Jumping spiders are found all over the United States, and are an extremely common form of spider to be found in and around your home. Although they can look frightening, generally speaking jumping spiders aren’t dangerous to humans and they are good at eating other pests like mosquitoes, ants, and other insects. Maybe you’ve grown fond of your new jumping spider friend, or maybe you just want them gone. But in this article, we’ll be breaking down how long do jumping spiders live, and talking more about their general lifespan.
How Long Do Jumping Spiders Live?
Jumping spiders can live anywhere from 3 months to 3 years. Male jumping spiders tend to live under a year, while females can live slightly longer. Along with this, the lifespan of jumping spiders can also depend on where in the country they live, whether they’re in captivity vs in the wild, and many other factors.
The longest recorded age of a jumping spider was a female jumping spider that was in captivity. I would argue that the average age of a jumping spider is around 6 months – a year, but it can depend on a variety of factors.
Lifecycle of Jumping Spiders
Similar to other types of spiders, the jumping spider has three main life stages that it must go through. We’ll break down each life stage of the jumping spider below.
The first life stage that a jumping spider goes through is of course the egg stage. Once male and female jumping spiders have mated, the female spider begins to find a safe place to lay its eggs. Eggs are then laid in an egg sac which helps to house all the eggs, keep them all in one place, as well as keep them hidden and safe from predators. Female jumping spiders can lay thousands of eggs at one time, so it’s important to have an egg sac to keep them all together.
Generally, a female will lay the eggs in late Winter or early Spring so that the eggs can hatch after a few weeks during the warmer weather of Spring.
After the spiders begin to hatch from their eggs, they are in their next stage known as spiderlings! Spiderlings are baby spiders fresh from the egg sac, and are often smaller than a tic tac in size. Some of these spiderlings will be able to walk out of the egg sac themselves, and others will have to balloon their way out of the egg sac. Ballooning is when they use their silk webbing to create a balloon or windsail-like feature that will carry them away in the wind to their new home.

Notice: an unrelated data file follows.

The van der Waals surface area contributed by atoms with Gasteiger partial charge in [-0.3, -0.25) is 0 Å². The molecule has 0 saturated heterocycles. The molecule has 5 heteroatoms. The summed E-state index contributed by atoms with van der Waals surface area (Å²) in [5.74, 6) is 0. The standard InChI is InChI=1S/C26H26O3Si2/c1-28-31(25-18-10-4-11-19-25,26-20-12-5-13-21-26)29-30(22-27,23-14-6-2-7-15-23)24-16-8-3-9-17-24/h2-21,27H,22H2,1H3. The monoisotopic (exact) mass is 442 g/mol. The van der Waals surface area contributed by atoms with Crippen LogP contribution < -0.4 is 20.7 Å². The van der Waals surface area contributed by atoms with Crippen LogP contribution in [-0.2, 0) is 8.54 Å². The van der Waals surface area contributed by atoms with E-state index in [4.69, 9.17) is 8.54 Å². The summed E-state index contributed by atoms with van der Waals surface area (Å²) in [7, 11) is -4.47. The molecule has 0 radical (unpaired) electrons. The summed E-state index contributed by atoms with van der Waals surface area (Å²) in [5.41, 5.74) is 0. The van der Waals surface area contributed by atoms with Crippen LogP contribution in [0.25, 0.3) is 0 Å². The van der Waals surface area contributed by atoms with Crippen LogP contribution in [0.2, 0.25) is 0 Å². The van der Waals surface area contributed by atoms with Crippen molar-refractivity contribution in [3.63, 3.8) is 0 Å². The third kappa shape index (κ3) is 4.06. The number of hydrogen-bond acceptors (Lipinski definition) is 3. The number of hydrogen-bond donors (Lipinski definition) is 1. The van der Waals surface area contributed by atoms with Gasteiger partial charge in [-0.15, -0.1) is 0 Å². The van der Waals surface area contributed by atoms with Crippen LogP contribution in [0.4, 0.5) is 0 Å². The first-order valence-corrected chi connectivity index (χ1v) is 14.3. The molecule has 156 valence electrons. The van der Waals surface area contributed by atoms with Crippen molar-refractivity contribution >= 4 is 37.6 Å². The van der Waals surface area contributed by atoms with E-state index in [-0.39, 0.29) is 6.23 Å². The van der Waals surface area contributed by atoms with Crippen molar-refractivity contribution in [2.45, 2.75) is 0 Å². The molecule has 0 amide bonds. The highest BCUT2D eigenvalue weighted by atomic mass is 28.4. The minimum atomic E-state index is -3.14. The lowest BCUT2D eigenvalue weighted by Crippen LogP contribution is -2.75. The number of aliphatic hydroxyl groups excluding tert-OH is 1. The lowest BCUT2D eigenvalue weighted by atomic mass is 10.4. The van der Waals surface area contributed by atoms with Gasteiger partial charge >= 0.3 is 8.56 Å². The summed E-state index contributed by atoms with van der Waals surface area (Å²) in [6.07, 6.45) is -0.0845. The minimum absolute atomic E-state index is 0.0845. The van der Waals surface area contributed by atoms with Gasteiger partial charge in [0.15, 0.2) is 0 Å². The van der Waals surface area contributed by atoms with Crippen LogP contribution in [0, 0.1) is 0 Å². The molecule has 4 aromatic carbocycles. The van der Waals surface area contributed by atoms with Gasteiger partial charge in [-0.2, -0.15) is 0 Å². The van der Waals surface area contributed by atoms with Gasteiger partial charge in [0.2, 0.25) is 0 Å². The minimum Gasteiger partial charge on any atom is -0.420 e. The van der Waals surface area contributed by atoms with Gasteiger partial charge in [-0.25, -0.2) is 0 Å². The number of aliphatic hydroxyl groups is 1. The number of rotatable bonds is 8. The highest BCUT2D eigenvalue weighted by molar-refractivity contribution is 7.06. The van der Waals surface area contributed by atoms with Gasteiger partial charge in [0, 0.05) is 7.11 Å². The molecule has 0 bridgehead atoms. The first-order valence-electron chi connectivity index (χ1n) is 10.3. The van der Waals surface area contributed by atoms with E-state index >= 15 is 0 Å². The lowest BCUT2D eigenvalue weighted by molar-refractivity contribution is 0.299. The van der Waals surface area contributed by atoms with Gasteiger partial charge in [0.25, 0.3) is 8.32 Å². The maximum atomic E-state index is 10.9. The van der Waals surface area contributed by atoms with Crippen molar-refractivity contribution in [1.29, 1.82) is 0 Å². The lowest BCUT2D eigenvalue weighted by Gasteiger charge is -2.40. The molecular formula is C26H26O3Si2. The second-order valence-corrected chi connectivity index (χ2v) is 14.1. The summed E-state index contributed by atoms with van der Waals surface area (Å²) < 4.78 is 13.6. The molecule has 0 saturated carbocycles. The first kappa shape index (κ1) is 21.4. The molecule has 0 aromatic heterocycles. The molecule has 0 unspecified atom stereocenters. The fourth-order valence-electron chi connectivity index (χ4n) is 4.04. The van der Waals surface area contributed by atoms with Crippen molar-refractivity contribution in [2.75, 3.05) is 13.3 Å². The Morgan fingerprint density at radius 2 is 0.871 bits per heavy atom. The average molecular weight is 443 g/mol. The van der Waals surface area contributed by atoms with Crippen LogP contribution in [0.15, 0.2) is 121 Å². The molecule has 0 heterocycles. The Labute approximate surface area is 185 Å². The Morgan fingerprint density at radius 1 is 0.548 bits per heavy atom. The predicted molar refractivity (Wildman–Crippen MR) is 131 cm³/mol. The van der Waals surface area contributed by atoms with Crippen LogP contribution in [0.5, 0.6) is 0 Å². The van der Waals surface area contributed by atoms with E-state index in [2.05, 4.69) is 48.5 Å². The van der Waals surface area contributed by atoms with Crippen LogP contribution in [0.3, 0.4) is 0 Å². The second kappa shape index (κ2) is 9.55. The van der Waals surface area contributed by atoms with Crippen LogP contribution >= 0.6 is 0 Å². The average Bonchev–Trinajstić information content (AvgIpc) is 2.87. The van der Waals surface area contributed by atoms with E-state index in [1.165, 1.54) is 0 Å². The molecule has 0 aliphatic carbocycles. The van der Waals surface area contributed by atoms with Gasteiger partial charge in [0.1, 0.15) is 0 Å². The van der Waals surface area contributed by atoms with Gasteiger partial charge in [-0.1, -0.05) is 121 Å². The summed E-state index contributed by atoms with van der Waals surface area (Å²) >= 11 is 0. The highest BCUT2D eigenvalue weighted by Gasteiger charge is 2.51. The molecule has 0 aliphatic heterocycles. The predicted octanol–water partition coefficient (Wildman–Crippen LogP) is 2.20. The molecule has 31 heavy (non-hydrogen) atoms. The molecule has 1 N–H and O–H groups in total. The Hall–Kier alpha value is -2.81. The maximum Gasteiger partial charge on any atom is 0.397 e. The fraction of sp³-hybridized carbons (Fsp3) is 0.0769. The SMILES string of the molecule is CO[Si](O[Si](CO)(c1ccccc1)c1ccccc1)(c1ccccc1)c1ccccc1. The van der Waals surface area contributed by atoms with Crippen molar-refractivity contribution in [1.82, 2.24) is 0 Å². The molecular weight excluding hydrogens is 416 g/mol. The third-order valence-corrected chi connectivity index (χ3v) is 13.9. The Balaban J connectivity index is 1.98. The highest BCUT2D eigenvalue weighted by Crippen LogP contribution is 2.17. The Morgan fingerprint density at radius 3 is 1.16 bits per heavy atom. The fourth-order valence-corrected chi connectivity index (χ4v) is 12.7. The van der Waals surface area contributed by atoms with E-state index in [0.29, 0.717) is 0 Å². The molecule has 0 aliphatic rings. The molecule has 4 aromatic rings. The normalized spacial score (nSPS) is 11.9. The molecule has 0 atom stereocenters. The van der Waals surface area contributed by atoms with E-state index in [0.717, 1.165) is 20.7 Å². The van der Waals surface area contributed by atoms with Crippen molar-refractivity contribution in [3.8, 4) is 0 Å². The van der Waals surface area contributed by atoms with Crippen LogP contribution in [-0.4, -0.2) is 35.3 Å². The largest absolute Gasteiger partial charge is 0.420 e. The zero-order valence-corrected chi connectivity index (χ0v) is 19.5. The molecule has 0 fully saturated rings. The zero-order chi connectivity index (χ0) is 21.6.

During this period, spiderlings are constantly molting, and they will molt 5-10 times during the spiderling phase until they grow into their mature exoskeletons and become adult spiders.
3. Adult Spider
After the spiderlings have molted multiple times and their exoskeleton has fully grown in, they are considered adult jumping spiders.
During this period, jumping spiders are ready to begin reproducing, so they will immediately begin to look for a mate as well as a safe place to lay their eggs. Female jumping spiders tend to live longer, but male jumping spiders tend to die pretty soon after the mating process. Although female jumping spiders aren’t super involved with raising their young, their longer lifespans do give them the ability to help raise their spiderlings.
What Might Shorten A Jumping Spiders Lifespan?
As I mentioned above, jumping spiders can live between 3 months and 3 years, but the average is probably closer to the 1-year mark. There are a variety of factors that can affect this lifespan, including the following:
- Captivity vs Wild: Jumping spiders that are kept as pets or in captivity like a zoo tend to live much longer than jumping spiders that are in the wild. This is because when they are in captivity they don’t have to worry about food or water, they’re generally kept in ideal climates, and they don’t have to worry about predators.
- Predators: Although jumping spiders are excellent at killing pests, jumping spiders also have predators themselves. Some predators of jumping spiders include wasps and hornets, bigger spiders, lizards and geckos, and even occasionally birds. If a jumping spider is living in an area that has a high population of potential predators, it’s much more likely that it’ll die before living out its entire lifespan.
- Disease: Jumping spiders can also contract diseases which can lower their lifespan. There have been reports of spider mites transferring diseases to jumping spiders which makes them sick and reduces their lifespan. There have also been cases of spiders being infested with worms which can either kill them or greatly reduce their lifespan.
If you’re seeing jumping spiders in your home and you want them gone, then you should check out our guide on bug bombs for spiders!
Final Thoughts On The Lifespan of Jumping Spiders
As mentioned above, the oldest living jumping spider lived to be three years old in captivity. Generally, jumping spiders in the wild will only live between six months and a year, but it can really depend on a variety of factors such as temperature, climate, predators, and sex of the jumping spider.
I hope this article on how long do jumping spiders live was helpful and it gives you a bit more insight into these interesting species of spiders!